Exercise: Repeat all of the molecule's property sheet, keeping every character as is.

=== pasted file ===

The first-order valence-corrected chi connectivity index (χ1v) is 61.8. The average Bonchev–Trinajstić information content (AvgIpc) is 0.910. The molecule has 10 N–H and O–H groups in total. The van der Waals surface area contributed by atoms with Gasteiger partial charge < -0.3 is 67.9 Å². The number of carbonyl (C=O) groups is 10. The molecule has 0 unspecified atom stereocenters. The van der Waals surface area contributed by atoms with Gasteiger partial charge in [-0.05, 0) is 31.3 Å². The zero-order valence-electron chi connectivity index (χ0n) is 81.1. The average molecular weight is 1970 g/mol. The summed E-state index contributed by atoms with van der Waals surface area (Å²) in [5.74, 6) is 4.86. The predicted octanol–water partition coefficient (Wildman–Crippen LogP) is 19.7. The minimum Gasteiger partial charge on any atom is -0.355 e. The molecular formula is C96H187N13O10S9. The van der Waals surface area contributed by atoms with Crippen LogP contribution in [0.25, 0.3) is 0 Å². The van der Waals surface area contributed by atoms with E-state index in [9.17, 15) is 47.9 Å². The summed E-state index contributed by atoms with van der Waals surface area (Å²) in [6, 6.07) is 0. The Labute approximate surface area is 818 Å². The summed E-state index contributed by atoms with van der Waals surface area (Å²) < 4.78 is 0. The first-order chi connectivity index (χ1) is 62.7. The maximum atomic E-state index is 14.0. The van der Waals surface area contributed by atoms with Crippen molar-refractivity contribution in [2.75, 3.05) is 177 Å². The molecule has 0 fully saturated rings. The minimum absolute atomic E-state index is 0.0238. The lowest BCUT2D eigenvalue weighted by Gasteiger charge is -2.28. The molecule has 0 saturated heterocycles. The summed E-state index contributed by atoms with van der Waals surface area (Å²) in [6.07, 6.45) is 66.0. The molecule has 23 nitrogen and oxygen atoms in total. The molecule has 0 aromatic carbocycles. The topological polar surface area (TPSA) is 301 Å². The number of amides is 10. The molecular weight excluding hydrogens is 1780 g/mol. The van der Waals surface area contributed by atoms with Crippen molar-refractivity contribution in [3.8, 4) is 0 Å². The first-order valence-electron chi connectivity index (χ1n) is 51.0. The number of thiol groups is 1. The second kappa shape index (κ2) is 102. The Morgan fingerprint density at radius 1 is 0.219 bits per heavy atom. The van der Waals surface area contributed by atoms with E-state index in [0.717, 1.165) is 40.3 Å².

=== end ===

The first-order valence-corrected chi connectivity index (χ1v) is 61.8. The average Bonchev–Trinajstić information content (AvgIpc) is 0.910. The molecule has 10 N–H and O–H groups in total. The van der Waals surface area contributed by atoms with Gasteiger partial charge < -0.3 is 67.9 Å². The number of carbonyl (C=O) groups is 10. The molecule has 0 unspecified atom stereocenters. The van der Waals surface area contributed by atoms with Gasteiger partial charge in [-0.05, 0) is 31.3 Å². The zero-order valence-electron chi connectivity index (χ0n) is 81.1. The average molecular weight is 1970 g/mol. The summed E-state index contributed by atoms with van der Waals surface area (Å²) in [5.74, 6) is 4.86. The predicted octanol–water partition coefficient (Wildman–Crippen LogP) is 19.7. The minimum Gasteiger partial charge on any atom is -0.355 e. The molecular formula is C96H187N13O10S9. The van der Waals surface area contributed by atoms with Crippen LogP contribution in [0.25, 0.3) is 0 Å². The van der Waals surface area contributed by atoms with E-state index in [9.17, 15) is 47.9 Å². The summed E-state index contributed by atoms with van der Waals surface area (Å²) in [6, 6.07) is 0. The Labute approximate surface area is 818 Å². The summed E-state index contributed by atoms with van der Waals surface area (Å²) < 4.78 is 0. The first-order chi connectivity index (χ1) is 62.7. The maximum atomic E-state index is 14.0. The van der Waals surface area contributed by atoms with Crippen molar-refractivity contribution in [2.75, 3.05) is 177 Å². The molecule has 0 fully saturated rings. The minimum absolute atomic E-state index is 0.0238. The lowest BCUT2D eigenvalue weighted by Gasteiger charge is -2.28. The molecule has 0 saturated heterocycles. The summed E-state index contributed by atoms with van der Waals surface area (Å²) in [6.07, 6.45) is 66.0. The molecule has 23 nitrogen and oxygen atoms in total. The molecule has 0 aromatic carbocycles. The topological polar surface area (TPSA) is 301 Å². The number of amides is 10. The molecular weight excluding hydrogens is 1780 g/mol. The van der Waals surface area contributed by atoms with Crippen molar-refractivity contribution in [3.8, 4) is 0 Å². The first-order valence-electron chi connectivity index (χ1n) is 51.0. The number of thiol groups is 1. The second kappa shape index (κ2) is 102. The Morgan fingerprint density at radius 1 is 0.219 bits per heavy atom. The van der Waals surface area contributed by atoms with E-state index in [0.717, 1.165) is 40.3 Å².